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Comments (28)

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  1. Why would “they” be using scare tactics if not for their personal benefit? It’s a fact we’re in a “deep hole” and must make cuts if we’re to ever see the light of day :-(
    The novelist and journalist Jean-Baptiste Alphonse Karr once said, “Every man possesses three characters: that which he exhibits, that which he really has, and that which he believes he has.”

    • Kunta says:

      He is also known for a famous quote “The more things change, The more they stay the same”
      Very fitting
      LMFAO

  2. watching says:

    This scheme is basically a way to get government services and assets put into the hands of private entities. The public is not fooled Mr Dunkley and if the OBA proceeds with this, things will not be pretty.

  3. Rhonda says:

    am I the only one that has notice, that the OBA speaks of collaborator, and shared sacrifice….but in practice both are lacking…

    Also Oba please tell us where the money tree is, the one that will fund the UK rum party planned for Oct 18,

    • Vhovho says:

      yep your the only one.

    • SMH says:

      Rhona, if you can’t have a mature, honest conversation about this issue than please do us all a favour and stay out of it. Touting the party line isn’t helping anyone right now

  4. Triangle Drifter says:

    Valuable time is passing by. Talk, talk, talk. Meetings, meetings, meetings. OBA get on with it or get off the pot.

    How much time since the Sage Report was cmpleted? Has anything really meaningful been carried out from the recomendations? The BPSU cannot be pleased, no matter what is done, so there is no point in trying to please them.

    People voted the OBA in to salvage the disaster the PLP left us in. Part of that disaster is the huge civil service they created. I don’t suppose many civil servants voted for the OBA knowing the OBA is about getting value for money & cutting the size of the civil service.

    Get on with it.

  5. clearasmud says:

    Someone needs to remind Mr. Dunkley that just because he proposes a particular course of action that does not automatically mean that it will be the best thing to do. Yes we all get that something has to be done but we are not convinved that the choosen path is the best path. The public needs to see evidence of where these types of proposals have worked before and we have not seen any!Some one also need to remind Mr. Dunkley that people are more likely to accept decisions when they have been part of the decision making process!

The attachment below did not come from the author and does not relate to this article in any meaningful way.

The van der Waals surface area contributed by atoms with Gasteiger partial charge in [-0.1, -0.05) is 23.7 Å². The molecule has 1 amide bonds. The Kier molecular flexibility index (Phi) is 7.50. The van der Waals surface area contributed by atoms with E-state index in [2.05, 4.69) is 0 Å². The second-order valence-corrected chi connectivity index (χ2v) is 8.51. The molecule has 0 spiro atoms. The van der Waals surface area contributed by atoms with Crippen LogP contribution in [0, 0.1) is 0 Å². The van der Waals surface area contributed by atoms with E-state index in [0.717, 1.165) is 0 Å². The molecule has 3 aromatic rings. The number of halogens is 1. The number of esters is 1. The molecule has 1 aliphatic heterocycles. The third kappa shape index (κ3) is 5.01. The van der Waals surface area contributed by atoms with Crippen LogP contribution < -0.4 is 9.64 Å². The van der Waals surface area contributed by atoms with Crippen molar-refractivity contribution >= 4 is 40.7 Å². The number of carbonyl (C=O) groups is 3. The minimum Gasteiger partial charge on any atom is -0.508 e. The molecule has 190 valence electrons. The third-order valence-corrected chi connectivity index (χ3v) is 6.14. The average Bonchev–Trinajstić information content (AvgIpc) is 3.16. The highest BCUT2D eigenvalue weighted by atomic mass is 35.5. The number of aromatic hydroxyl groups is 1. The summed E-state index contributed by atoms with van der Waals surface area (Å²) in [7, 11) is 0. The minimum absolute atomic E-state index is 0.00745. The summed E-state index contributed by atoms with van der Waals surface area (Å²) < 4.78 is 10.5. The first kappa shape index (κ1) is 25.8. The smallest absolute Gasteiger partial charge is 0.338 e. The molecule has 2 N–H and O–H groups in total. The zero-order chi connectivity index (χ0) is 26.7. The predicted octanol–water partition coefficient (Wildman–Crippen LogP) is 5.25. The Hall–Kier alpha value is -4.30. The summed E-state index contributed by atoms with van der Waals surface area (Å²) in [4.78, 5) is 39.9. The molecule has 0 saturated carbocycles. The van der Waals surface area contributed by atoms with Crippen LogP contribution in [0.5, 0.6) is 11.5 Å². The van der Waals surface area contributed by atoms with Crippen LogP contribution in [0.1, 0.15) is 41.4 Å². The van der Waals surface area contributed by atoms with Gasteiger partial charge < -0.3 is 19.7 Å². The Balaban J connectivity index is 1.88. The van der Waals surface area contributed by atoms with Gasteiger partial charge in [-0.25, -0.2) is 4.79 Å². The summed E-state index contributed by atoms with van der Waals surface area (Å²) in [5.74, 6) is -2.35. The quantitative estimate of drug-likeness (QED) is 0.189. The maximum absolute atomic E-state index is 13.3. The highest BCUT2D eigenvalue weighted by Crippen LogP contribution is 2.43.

• Bermewjan says:

      The reason this process is taking so long is BECAUSE Mr. Dunkley and the OBA have done their utmost to CONSULT with all of the stakeholders. That is why the SAGE commission was set up in the first place. If you didn’t submit your proposals to the commission that is your own lazy fault – I know I sure as heck did! You had your chance then. Let’s move on shall we and address the meat of the issue.

      Mr. Richards, I applaud you in facing the onslaught of hate delivered in your direction last night. Stay the course sir, as I’m sure it’s only going to get worse before it gets better.

      I’m just pleased to see that you and the OBA are finally tackling the problem head on. Thank goodness – better late than never!

  6. swing voter says:

    Its a balancing act….how many civil servants and government workers can you afford piss-off then improve their life all before the next election. PLP UBP OBA it really doesn’t matter. some governments get it right, others don’t….are you gonna roll the dice, and who u gonna piss off and for how long?

  7. Mark O says:

    The private sector has been reshaped by market forces while the public sector clings to outdated inefficiencies, bloated payroll and unsustainable benefits. The “shared” sacrifice has not been shared at all, but since 2008 has fallen fully on the private sector and it is time for the public sector to be adjusted. This is what the economy requires and while it might be scary and painful in the short term – in the medium term it will make Bermuda a better place, economically stronger and fairer for all. Press on OBA!

    • clearasmud says:

      Where exactly are all these so called successes in the Private sector please share. In fact in the US it was the public sector that bailed out the private sector in order to get their economy back on track. And it is the private sector and in particular the lending institutions that have hampered the recovery. This has in part happened here as well. Private does not automatically equal better and therefore privatization is not automatically the answer to our problems. Yes we need reform but what that reform should look like is what needs to be determined collectively.